Face Time

1981-82 O-Pee-Chee #317 – Dave Farrish

Dave Farrish OPC Hockey CardI wonder why O-Pee-Chee even bothered including a card of Dave Farrish in their 1981-82 set if this was the best photo they had. Sure, the defenseman played 74 games for the Toronto Maple Leafs during the previous season…but he barely appears on his own card. You only catch a glimpse of his visage as he slightly leans over the boards of the penalty box, wistfully gazing upwards at the O-Pee-Chee logo floating above. Continue reading “Face Time”

A Tale of Two Teds

1975-76 Topps card #244 – Ted Irvine

Ted Irvine Topps Hockey CardWhat’s wrong with this picture?

Obviously, this card has been painted over, to change the player’s uniform to that of the St. Louis Blues, mid-1970s. Whenever Topps (or O-Pee-Chee) spent time retouching a player photo, the final result ended up looking like a painting with a superimposed floating head.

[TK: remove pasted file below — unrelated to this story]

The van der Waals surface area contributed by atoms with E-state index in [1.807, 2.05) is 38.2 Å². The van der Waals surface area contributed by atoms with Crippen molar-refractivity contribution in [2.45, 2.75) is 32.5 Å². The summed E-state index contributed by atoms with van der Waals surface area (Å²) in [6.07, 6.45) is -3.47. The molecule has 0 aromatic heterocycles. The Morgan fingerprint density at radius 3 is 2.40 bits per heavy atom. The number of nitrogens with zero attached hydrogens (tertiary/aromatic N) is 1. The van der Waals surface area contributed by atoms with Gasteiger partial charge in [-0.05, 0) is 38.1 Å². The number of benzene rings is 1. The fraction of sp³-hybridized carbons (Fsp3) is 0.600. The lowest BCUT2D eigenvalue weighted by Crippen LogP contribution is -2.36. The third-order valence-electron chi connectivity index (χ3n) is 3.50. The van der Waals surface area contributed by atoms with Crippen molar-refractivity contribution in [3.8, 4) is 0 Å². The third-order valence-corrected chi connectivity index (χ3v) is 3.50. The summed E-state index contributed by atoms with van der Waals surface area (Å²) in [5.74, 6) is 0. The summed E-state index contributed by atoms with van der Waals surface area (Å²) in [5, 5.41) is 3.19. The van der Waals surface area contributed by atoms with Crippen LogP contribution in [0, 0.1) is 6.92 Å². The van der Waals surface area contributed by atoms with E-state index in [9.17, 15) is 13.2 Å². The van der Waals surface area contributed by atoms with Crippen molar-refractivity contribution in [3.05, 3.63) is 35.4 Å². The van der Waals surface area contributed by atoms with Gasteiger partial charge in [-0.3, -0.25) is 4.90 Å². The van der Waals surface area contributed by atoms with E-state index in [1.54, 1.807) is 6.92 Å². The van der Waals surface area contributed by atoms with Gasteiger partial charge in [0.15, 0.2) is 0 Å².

The problem here is the floating head belongs to Ted Harris and not Ted Irvine. Continue reading “A Tale of Two Teds”

2006-07 Power Play box break


I went to a card shop on Sunday, and purchased–among other things–a box of 2006-07 Power Play hockey cards. In retrospect, I paid more than I should have for the box–I now see that they don’t sell for much on eBay…damn. But at the time, the price that I paid seemed like a good deal–the card shop owner marked down the price, since it was last year’s product.